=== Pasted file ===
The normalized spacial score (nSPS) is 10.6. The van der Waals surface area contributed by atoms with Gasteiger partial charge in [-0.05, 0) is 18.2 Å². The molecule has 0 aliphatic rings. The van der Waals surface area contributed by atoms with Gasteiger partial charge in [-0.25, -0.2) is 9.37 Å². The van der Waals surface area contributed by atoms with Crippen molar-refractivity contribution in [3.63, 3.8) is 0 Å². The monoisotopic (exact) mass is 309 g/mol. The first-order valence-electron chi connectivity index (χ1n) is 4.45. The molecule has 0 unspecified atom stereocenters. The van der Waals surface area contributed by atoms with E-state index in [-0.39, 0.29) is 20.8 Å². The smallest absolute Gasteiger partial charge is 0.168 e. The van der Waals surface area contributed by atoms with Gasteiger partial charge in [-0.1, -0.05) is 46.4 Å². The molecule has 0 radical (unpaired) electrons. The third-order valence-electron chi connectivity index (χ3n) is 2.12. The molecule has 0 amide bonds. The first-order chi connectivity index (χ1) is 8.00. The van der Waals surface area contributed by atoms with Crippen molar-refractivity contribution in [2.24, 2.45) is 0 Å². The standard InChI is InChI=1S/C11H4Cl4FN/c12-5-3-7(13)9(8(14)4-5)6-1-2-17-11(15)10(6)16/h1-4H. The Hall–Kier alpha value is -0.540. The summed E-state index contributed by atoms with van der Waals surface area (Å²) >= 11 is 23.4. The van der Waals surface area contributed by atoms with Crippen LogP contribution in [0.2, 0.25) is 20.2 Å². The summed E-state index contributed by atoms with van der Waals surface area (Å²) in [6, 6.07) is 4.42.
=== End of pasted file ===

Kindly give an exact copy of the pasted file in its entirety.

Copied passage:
The normalized spacial score (nSPS) is 10.6. The van der Waals surface area contributed by atoms with Gasteiger partial charge in [-0.05, 0) is 18.2 Å². The molecule has 0 aliphatic rings. The van der Waals surface area contributed by atoms with Gasteiger partial charge in [-0.25, -0.2) is 9.37 Å². The van der Waals surface area contributed by atoms with Crippen molar-refractivity contribution in [3.63, 3.8) is 0 Å². The monoisotopic (exact) mass is 309 g/mol. The first-order valence-electron chi connectivity index (χ1n) is 4.45. The molecule has 0 unspecified atom stereocenters. The van der Waals surface area contributed by atoms with E-state index in [-0.39, 0.29) is 20.8 Å². The smallest absolute Gasteiger partial charge is 0.168 e. The van der Waals surface area contributed by atoms with Gasteiger partial charge in [-0.1, -0.05) is 46.4 Å². The molecule has 0 radical (unpaired) electrons. The third-order valence-electron chi connectivity index (χ3n) is 2.12. The molecule has 0 amide bonds. The first-order chi connectivity index (χ1) is 8.00. The van der Waals surface area contributed by atoms with Crippen molar-refractivity contribution in [2.24, 2.45) is 0 Å². The standard InChI is InChI=1S/C11H4Cl4FN/c12-5-3-7(13)9(8(14)4-5)6-1-2-17-11(15)10(6)16/h1-4H. The Hall–Kier alpha value is -0.540. The summed E-state index contributed by atoms with van der Waals surface area (Å²) >= 11 is 23.4. The van der Waals surface area contributed by atoms with Crippen LogP contribution in [0.2, 0.25) is 20.2 Å². The summed E-state index contributed by atoms with van der Waals surface area (Å²) in [6, 6.07) is 4.42.